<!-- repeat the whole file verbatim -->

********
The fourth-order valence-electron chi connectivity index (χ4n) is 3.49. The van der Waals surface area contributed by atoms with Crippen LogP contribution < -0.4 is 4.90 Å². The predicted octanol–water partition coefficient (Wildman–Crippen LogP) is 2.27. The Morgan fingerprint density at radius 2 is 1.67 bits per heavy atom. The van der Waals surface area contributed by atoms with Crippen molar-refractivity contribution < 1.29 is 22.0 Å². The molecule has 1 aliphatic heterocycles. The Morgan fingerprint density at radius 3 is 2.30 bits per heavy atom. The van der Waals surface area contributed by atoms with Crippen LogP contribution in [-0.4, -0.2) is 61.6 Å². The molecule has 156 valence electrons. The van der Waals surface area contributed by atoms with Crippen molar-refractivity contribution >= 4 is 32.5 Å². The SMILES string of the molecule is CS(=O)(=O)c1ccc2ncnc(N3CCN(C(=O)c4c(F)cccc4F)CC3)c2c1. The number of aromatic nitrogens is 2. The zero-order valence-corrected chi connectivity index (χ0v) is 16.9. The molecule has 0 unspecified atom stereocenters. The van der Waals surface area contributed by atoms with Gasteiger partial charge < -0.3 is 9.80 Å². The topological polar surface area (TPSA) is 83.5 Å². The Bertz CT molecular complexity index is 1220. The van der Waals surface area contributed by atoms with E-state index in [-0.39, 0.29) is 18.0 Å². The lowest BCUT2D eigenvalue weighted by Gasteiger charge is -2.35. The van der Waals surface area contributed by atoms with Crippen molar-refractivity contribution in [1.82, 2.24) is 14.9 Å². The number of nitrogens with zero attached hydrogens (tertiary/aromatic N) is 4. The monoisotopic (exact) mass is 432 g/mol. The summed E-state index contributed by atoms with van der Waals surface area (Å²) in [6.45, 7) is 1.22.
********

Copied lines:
The fourth-order valence-electron chi connectivity index (χ4n) is 3.49. The van der Waals surface area contributed by atoms with Crippen LogP contribution < -0.4 is 4.90 Å². The predicted octanol–water partition coefficient (Wildman–Crippen LogP) is 2.27. The Morgan fingerprint density at radius 2 is 1.67 bits per heavy atom. The van der Waals surface area contributed by atoms with Crippen molar-refractivity contribution < 1.29 is 22.0 Å². The molecule has 1 aliphatic heterocycles. The Morgan fingerprint density at radius 3 is 2.30 bits per heavy atom. The van der Waals surface area contributed by atoms with Crippen LogP contribution in [-0.4, -0.2) is 61.6 Å². The molecule has 156 valence electrons. The van der Waals surface area contributed by atoms with Crippen molar-refractivity contribution >= 4 is 32.5 Å². The SMILES string of the molecule is CS(=O)(=O)c1ccc2ncnc(N3CCN(C(=O)c4c(F)cccc4F)CC3)c2c1. The number of aromatic nitrogens is 2. The zero-order valence-corrected chi connectivity index (χ0v) is 16.9. The molecule has 0 unspecified atom stereocenters. The van der Waals surface area contributed by atoms with Gasteiger partial charge < -0.3 is 9.80 Å². The topological polar surface area (TPSA) is 83.5 Å². The Bertz CT molecular complexity index is 1220. The van der Waals surface area contributed by atoms with E-state index in [-0.39, 0.29) is 18.0 Å². The lowest BCUT2D eigenvalue weighted by Gasteiger charge is -2.35. The van der Waals surface area contributed by atoms with Crippen molar-refractivity contribution in [1.82, 2.24) is 14.9 Å². The number of nitrogens with zero attached hydrogens (tertiary/aromatic N) is 4. The monoisotopic (exact) mass is 432 g/mol. The summed E-state index contributed by atoms with van der Waals surface area (Å²) in [6.45, 7) is 1.22.